This year England and Wales marks the 50th anniversary of the partial decriminalisation of homosexuality.
Although there were barriers still in place, the change meant that England and Wales were taking steps to accept same-sex relationships for men for the first time in over 450 years. This was a first firm step in obtaining rights for LGBT people and one that the Civil Service is rightly celebrating. The photo below was taken on 27 July, the exact anniversary!
In this important year I am proud as a straight ally to help raise awareness of LGBT issues in the Civil Service.
The Civil Service has an ambition set out in the Workforce Plan to be the UK’s most inclusive employer by 2020. Our staff networks are important to us in promoting this ambition and listening to the needs of LGBTI staff. As LGBTI Champion, I am particularly proud to have been part of the Civil Service presence at Pride 2017 in London led by the Civil Service Rainbow Alliance, the cross-government LGBT network. There was a great sense of unity on the day and I enjoyed raising awareness for a growing community. Spot the three Permanent Secretaries in the pictures below!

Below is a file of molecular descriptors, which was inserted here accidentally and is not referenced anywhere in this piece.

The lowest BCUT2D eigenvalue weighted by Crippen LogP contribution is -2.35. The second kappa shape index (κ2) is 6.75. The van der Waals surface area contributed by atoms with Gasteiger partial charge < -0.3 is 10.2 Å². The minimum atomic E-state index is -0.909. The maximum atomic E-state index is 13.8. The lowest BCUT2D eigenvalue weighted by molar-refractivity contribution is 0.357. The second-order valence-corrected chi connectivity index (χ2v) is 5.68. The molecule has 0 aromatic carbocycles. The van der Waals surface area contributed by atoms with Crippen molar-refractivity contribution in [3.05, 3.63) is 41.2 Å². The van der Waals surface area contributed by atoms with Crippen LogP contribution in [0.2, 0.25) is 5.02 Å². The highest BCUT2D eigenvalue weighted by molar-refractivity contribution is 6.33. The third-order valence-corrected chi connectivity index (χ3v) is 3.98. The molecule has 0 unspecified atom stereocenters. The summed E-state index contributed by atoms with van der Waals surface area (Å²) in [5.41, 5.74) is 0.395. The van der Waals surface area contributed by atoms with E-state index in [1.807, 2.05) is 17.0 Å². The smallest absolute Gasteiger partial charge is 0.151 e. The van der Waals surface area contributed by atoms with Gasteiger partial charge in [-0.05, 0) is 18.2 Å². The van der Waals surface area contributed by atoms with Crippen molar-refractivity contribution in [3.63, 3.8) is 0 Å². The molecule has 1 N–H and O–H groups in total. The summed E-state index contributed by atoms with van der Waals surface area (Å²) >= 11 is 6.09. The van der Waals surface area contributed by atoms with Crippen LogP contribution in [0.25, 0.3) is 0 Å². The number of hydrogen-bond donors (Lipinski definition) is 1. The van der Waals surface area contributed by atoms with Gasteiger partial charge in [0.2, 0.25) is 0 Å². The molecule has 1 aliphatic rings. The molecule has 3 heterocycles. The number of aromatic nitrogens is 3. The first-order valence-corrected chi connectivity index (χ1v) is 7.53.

I hope that the Civil Service will continue to develop its understanding of LGBTI issues through the future Diversity and Inclusion Strategy. I look forward to continuing work with colleagues to champion LGBTI inclusion.
The National Archives have produced blogs and podcasts to showcase the projects and records celebrating the 50th anniversary. You can follow this link to find out more.
To find out more about what the Civil Service is doing for LGBTI inclusion, please get in touch with the Civil Service Rainbow Alliance by visiting their website or emailing them on email@example.com.
Comment by Darren irvine posted on
It's great to see senior leaders talking about the role of LGBT* allies Sue and I very much hope it's a theme which will be progressed as part of several sections of society.
Comment by Gavin Thomas posted on
Thank you Sue for a great blog. As well as an advocate for Diversity and Inclusion, I too am a LGBT Straight Ally and seek to support my LGBT colleagues.
I have to say that I have seen a significant change over the past 26 years in the attitude within the organisation with respect to LGBT+ staff and in particular they are now able to feel authentic in the workplace. Certainly the FCO Staff Association FLAGG should be commended for the great work that they have done to ensure that colleagues are treated with respect and fairness.
However, despite the fantastic achievements that have been made in the UK, I feel that we should acknowledge that there are still places throughout the Global Network, where the LGBT+ community are not able to be authentic and live in risk of their personal safety.